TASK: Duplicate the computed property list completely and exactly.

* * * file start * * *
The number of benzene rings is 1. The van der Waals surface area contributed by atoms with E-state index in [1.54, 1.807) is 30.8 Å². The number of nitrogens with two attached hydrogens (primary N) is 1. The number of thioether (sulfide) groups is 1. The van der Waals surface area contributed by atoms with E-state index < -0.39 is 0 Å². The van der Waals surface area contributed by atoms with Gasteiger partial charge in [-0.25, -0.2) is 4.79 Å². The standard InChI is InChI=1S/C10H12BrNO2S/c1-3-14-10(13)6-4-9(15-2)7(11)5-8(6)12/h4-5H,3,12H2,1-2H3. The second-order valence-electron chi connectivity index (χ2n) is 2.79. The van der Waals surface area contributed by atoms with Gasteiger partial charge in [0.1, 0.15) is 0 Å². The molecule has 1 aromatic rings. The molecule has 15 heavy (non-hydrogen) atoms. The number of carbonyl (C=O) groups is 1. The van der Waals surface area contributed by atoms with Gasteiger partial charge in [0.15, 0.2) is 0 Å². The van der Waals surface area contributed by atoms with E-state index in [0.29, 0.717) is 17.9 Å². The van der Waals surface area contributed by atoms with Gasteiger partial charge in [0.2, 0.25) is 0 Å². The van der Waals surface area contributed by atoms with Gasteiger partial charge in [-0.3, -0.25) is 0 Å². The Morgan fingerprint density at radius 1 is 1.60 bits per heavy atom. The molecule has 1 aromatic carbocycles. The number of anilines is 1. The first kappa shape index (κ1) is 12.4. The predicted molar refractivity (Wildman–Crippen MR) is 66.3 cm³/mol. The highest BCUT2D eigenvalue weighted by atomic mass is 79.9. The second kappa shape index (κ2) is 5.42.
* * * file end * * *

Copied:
The number of benzene rings is 1. The van der Waals surface area contributed by atoms with E-state index in [1.54, 1.807) is 30.8 Å². The number of nitrogens with two attached hydrogens (primary N) is 1. The number of thioether (sulfide) groups is 1. The van der Waals surface area contributed by atoms with E-state index < -0.39 is 0 Å². The van der Waals surface area contributed by atoms with Gasteiger partial charge in [-0.25, -0.2) is 4.79 Å². The standard InChI is InChI=1S/C10H12BrNO2S/c1-3-14-10(13)6-4-9(15-2)7(11)5-8(6)12/h4-5H,3,12H2,1-2H3. The second-order valence-electron chi connectivity index (χ2n) is 2.79. The van der Waals surface area contributed by atoms with Gasteiger partial charge in [0.1, 0.15) is 0 Å². The molecule has 1 aromatic rings. The molecule has 15 heavy (non-hydrogen) atoms. The number of carbonyl (C=O) groups is 1. The van der Waals surface area contributed by atoms with Gasteiger partial charge in [0.15, 0.2) is 0 Å². The van der Waals surface area contributed by atoms with E-state index in [0.29, 0.717) is 17.9 Å². The van der Waals surface area contributed by atoms with Gasteiger partial charge in [0.2, 0.25) is 0 Å². The van der Waals surface area contributed by atoms with Gasteiger partial charge in [-0.3, -0.25) is 0 Å². The Morgan fingerprint density at radius 1 is 1.60 bits per heavy atom. The molecule has 1 aromatic carbocycles. The number of anilines is 1. The first kappa shape index (κ1) is 12.4. The predicted molar refractivity (Wildman–Crippen MR) is 66.3 cm³/mol. The highest BCUT2D eigenvalue weighted by atomic mass is 79.9. The second kappa shape index (κ2) is 5.42.